Horace, Odes 1.3

Horace, Odes 1.3

If you, powerful goddess of Cyprus,
If you, brothers of Helen, shining constellations,
And you, father of the winds, who rules beyond
Iapys where others are obstructed, allow,
I entreat that you, ship, which owes Vergil,
Entrusted to you to Attic realms,
Might return safe,
And that you preserve half of my soul.
For him, oak and three-fold bronze was placed
Around my heart, which first joined
Fragile raft to fierce se?
Neither has it feared stormy Africus,
Battling against Aquilus,
Nor rainy Hyades or rage of Notus,
Than whom there is no greater lord of the Adriatic
Whether he wishes to raise or calm the seas.
What, Acroceraunia, has feared the progression of death,
Who has seen sea-borne monster with tearless eye,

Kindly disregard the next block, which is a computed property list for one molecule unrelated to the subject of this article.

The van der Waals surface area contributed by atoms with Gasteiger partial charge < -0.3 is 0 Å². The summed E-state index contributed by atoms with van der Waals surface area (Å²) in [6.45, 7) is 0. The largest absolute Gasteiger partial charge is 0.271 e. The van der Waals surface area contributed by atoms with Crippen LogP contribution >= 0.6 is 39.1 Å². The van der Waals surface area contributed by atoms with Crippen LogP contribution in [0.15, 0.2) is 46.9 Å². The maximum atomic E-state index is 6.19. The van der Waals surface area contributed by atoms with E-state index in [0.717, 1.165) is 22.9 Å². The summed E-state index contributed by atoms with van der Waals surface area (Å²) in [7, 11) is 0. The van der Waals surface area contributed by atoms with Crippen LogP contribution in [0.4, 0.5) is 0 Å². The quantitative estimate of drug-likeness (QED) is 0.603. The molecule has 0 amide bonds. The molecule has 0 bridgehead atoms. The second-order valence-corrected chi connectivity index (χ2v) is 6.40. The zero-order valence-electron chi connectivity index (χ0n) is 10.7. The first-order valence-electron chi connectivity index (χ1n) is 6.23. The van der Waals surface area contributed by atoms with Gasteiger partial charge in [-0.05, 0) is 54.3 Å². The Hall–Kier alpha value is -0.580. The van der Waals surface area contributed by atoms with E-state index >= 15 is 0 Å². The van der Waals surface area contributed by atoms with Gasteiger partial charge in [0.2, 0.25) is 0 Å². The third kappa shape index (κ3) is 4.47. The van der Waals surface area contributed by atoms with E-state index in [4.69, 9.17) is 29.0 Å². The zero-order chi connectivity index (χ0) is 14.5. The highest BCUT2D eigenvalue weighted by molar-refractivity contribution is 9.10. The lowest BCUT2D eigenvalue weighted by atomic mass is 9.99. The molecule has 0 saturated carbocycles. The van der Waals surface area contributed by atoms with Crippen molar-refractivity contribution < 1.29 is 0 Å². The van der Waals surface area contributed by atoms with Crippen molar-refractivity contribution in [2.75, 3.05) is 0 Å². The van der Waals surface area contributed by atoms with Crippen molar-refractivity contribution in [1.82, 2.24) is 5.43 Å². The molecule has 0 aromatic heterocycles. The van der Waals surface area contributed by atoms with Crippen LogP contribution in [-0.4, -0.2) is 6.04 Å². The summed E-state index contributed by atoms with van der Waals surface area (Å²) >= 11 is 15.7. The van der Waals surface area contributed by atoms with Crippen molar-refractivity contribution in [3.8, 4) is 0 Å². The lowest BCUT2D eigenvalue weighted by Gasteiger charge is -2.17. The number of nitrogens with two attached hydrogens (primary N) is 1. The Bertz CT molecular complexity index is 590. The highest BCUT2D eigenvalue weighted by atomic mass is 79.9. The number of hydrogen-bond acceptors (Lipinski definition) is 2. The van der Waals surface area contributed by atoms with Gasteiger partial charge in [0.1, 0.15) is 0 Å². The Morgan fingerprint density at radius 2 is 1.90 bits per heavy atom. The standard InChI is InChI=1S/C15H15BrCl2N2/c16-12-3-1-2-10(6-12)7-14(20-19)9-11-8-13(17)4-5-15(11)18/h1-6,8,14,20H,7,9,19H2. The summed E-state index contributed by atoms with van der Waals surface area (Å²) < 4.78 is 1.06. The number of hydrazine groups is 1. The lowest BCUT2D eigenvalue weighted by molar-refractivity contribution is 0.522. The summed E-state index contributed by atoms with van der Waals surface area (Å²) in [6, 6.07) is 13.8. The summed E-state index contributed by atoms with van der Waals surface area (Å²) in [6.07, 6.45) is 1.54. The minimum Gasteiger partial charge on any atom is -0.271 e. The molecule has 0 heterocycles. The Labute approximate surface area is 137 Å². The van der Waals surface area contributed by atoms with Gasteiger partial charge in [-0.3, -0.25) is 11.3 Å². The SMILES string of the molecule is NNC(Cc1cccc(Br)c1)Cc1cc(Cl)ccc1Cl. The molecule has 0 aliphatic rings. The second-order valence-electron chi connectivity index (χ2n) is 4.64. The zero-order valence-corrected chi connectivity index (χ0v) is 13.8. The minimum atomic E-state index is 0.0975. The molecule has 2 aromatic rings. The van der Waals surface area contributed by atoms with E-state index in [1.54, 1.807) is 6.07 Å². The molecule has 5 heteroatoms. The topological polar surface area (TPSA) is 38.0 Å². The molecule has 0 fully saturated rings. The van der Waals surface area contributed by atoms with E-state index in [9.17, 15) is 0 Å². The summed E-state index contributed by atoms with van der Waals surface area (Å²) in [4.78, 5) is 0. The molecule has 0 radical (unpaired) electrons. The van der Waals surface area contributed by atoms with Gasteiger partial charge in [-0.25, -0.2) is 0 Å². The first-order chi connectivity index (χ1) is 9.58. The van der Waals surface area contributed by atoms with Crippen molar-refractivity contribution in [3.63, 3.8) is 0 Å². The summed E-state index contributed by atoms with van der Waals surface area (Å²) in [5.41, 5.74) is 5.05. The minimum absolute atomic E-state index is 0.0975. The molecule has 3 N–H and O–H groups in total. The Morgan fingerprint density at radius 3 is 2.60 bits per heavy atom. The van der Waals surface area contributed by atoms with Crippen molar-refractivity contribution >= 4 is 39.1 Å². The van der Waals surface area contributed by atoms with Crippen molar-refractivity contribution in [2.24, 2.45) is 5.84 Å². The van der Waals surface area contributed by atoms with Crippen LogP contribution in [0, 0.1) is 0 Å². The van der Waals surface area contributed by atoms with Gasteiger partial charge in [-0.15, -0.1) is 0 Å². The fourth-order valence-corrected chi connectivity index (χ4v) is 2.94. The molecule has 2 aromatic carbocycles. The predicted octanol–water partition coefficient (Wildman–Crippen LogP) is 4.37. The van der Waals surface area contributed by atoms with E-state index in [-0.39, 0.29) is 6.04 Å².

Who has seen the turbid sea
And ill-famed crags?
In vain prudent gods have separated lands
With discordant ocean,
If nevertheless irreverant ships bound across,
But skimming the waters.
Humankind, rash to suffer all things,
Rushes to sin forbidden;
The daring Prometheus bore fire
With mischievous craft to these peoples.
After the fire’s theft from the gods’ house
Decay and a new kind of
Calamities swept over the lands,
And slow fate first quickened the
Approach of remote death.
Daedalus tried the vacuous air
With wings not given to man;
Hercules overcame the Acherontan labor.
Nothing has been insurmountable to mortals;
Foolish, we seek the sky itself, and nor
Do we endure through our age to
Lay aside our fiery barbs for Jove.


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